Fabulous Fiction Firsts #378
Bipolar disorder affects more than 2% of the population, among them some of the most successful and creative individuals - Buzz Aldrin, Ludwig Von Beethoven, Vincent Van Gogh, Sylvia Plath, Edgar Allen Poe, and Robin Williams. It is a lifelong condition with no clinically proven cure, but the symptoms of which could be managed by a combination of education, medication, and psychotherapy. Some however, choose more extreme measures.
In Ashley Ream's Losing Clementine, no longer willing to live the bipolar life, renowned LA artist Clementine Pritchard plans to take her own life in 30 days (nothing messy, of course). She begins the countdown by disposing of her impressive pharmacy and worldly goods, the personal assistant and the shrink/lover. Between manically working on a series of new paintings and eating her way through her favorite ethnic take-outs, she meticulously sets her affairs in order. Foremost on her mind is finding a loving home for her cat and tracking down the father who abandoned the family years ago. As she comes face-to-face with the reasons why she can't go on, she unexpectedly finds a new connection to the world she desperately wants to leave.
"...(R)ich with detail, fully illustrating Clementine's world from her artwork to her love affair with food... the story is told with an unexpectedly fresh and humorous voice".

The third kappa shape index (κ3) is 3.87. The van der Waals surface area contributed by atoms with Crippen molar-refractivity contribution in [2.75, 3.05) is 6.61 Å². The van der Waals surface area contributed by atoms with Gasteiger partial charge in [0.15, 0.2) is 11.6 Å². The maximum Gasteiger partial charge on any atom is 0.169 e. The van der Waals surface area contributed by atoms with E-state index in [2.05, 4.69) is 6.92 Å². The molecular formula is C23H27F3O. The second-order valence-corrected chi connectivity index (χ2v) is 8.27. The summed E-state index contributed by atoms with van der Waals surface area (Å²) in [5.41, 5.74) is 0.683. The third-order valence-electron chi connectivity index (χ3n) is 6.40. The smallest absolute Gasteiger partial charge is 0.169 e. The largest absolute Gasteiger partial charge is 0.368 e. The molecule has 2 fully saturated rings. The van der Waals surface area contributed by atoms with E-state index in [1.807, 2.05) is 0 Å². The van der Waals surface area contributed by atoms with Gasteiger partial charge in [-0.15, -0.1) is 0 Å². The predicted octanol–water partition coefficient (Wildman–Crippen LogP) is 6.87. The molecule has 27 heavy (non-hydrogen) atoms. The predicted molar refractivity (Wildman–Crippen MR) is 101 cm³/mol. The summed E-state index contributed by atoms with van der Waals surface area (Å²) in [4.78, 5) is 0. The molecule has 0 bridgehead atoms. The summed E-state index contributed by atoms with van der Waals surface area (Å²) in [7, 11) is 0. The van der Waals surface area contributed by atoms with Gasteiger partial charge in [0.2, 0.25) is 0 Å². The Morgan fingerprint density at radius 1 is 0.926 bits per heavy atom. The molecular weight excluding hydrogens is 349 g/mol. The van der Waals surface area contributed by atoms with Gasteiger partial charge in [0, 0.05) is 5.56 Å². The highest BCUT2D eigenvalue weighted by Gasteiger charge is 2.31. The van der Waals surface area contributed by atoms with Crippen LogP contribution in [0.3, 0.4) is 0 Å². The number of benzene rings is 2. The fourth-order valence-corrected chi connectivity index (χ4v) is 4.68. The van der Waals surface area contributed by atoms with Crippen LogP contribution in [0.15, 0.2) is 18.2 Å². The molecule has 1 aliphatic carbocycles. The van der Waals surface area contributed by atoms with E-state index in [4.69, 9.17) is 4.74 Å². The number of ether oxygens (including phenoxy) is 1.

"This novel, spiked with dark humor is an entertaining and moody whirlwind".
Called a "tour-de-force first novel" Too Bright to Hear Too Loud to See * by Juliann Garey takes us inside the restless mind, ravaged heart, and anguished soul of Greyson Todd, a successful Hollywood studio executive who leaves his wife and young daughter and for a decade travels the world giving free reign to the bipolar disorder he's been forced to keep hidden for almost 20 years.
The novel intricately weaves together three timelines: the story of Greyson's travels (Rome, Israel, Santiago, Thailand, Uganda); the progressive unraveling of his own father seen through Greyson's eyes as a child; and the intimacies and estrangements of his marriage. The entire narrative unfolds in the time it takes him to undergo twelve 30-second electroshock treatments in a New York psychiatric ward.
"A brilliant inside look at mental illness".
"A compelling read".
* = starred review
* * = starred reviews